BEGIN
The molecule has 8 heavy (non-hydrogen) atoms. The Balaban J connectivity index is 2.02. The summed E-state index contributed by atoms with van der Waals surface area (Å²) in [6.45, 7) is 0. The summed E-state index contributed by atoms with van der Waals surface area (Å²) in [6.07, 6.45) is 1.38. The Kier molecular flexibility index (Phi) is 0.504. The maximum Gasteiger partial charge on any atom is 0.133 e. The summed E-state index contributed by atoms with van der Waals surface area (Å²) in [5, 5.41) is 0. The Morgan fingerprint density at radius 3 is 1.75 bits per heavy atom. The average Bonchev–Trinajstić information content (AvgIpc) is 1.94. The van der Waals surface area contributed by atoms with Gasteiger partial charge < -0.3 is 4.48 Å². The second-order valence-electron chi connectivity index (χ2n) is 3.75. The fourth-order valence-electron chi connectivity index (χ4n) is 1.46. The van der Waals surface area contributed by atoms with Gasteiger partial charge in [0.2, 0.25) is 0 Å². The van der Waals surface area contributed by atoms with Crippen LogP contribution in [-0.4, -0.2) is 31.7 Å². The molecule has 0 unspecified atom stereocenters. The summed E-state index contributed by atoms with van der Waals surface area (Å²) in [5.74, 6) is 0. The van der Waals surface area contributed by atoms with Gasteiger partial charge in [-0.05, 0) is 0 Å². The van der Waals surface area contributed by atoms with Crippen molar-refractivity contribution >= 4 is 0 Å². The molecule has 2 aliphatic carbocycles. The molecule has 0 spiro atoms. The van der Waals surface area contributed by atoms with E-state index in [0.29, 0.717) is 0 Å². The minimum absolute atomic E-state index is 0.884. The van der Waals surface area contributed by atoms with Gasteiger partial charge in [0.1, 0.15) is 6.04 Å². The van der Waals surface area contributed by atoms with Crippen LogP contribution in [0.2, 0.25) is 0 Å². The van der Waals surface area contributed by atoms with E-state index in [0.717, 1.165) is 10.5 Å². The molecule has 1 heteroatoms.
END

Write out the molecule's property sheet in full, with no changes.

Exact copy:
The molecule has 8 heavy (non-hydrogen) atoms. The Balaban J connectivity index is 2.02. The summed E-state index contributed by atoms with van der Waals surface area (Å²) in [6.45, 7) is 0. The summed E-state index contributed by atoms with van der Waals surface area (Å²) in [6.07, 6.45) is 1.38. The Kier molecular flexibility index (Phi) is 0.504. The maximum Gasteiger partial charge on any atom is 0.133 e. The summed E-state index contributed by atoms with van der Waals surface area (Å²) in [5, 5.41) is 0. The Morgan fingerprint density at radius 3 is 1.75 bits per heavy atom. The average Bonchev–Trinajstić information content (AvgIpc) is 1.94. The van der Waals surface area contributed by atoms with Gasteiger partial charge < -0.3 is 4.48 Å². The second-order valence-electron chi connectivity index (χ2n) is 3.75. The fourth-order valence-electron chi connectivity index (χ4n) is 1.46. The van der Waals surface area contributed by atoms with Gasteiger partial charge in [0.2, 0.25) is 0 Å². The van der Waals surface area contributed by atoms with Crippen LogP contribution in [-0.4, -0.2) is 31.7 Å². The molecule has 0 unspecified atom stereocenters. The summed E-state index contributed by atoms with van der Waals surface area (Å²) in [5.74, 6) is 0. The van der Waals surface area contributed by atoms with Gasteiger partial charge in [-0.05, 0) is 0 Å². The van der Waals surface area contributed by atoms with Crippen molar-refractivity contribution >= 4 is 0 Å². The molecule has 2 aliphatic carbocycles. The molecule has 0 spiro atoms. The van der Waals surface area contributed by atoms with E-state index in [0.29, 0.717) is 0 Å². The minimum absolute atomic E-state index is 0.884. The van der Waals surface area contributed by atoms with Gasteiger partial charge in [0.1, 0.15) is 6.04 Å². The van der Waals surface area contributed by atoms with Crippen LogP contribution in [0.2, 0.25) is 0 Å². The van der Waals surface area contributed by atoms with E-state index in [0.717, 1.165) is 10.5 Å². The molecule has 1 heteroatoms.